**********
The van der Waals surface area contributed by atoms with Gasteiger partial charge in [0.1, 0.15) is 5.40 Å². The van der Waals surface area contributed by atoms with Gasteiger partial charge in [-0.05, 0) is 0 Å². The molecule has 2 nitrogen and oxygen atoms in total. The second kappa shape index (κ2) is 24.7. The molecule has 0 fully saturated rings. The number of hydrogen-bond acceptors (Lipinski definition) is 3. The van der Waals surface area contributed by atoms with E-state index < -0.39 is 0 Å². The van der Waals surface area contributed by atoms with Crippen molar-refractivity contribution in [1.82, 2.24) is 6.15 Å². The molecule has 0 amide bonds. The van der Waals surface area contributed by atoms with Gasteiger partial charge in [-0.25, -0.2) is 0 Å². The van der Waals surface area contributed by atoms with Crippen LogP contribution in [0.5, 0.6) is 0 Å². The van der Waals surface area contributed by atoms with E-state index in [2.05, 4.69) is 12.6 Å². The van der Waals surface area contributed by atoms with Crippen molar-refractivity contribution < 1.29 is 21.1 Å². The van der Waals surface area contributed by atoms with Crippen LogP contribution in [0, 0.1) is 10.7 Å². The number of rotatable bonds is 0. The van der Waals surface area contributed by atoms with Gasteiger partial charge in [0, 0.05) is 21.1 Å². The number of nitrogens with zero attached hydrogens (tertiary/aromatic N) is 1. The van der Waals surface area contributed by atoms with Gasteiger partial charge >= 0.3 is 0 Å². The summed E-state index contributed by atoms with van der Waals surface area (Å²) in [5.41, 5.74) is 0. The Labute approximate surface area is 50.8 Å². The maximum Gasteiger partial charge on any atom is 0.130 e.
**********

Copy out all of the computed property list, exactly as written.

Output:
The van der Waals surface area contributed by atoms with Gasteiger partial charge in [0.1, 0.15) is 5.40 Å². The van der Waals surface area contributed by atoms with Gasteiger partial charge in [-0.05, 0) is 0 Å². The molecule has 2 nitrogen and oxygen atoms in total. The second kappa shape index (κ2) is 24.7. The molecule has 0 fully saturated rings. The number of hydrogen-bond acceptors (Lipinski definition) is 3. The van der Waals surface area contributed by atoms with E-state index < -0.39 is 0 Å². The van der Waals surface area contributed by atoms with Crippen molar-refractivity contribution in [1.82, 2.24) is 6.15 Å². The molecule has 0 amide bonds. The van der Waals surface area contributed by atoms with Gasteiger partial charge in [-0.25, -0.2) is 0 Å². The van der Waals surface area contributed by atoms with Crippen LogP contribution in [0.5, 0.6) is 0 Å². The van der Waals surface area contributed by atoms with E-state index in [2.05, 4.69) is 12.6 Å². The van der Waals surface area contributed by atoms with Crippen molar-refractivity contribution < 1.29 is 21.1 Å². The van der Waals surface area contributed by atoms with Crippen LogP contribution in [0, 0.1) is 10.7 Å². The number of rotatable bonds is 0. The van der Waals surface area contributed by atoms with Gasteiger partial charge in [0, 0.05) is 21.1 Å². The number of nitrogens with zero attached hydrogens (tertiary/aromatic N) is 1. The van der Waals surface area contributed by atoms with Gasteiger partial charge >= 0.3 is 0 Å². The summed E-state index contributed by atoms with van der Waals surface area (Å²) in [5.41, 5.74) is 0. The Labute approximate surface area is 50.8 Å². The maximum Gasteiger partial charge on any atom is 0.130 e.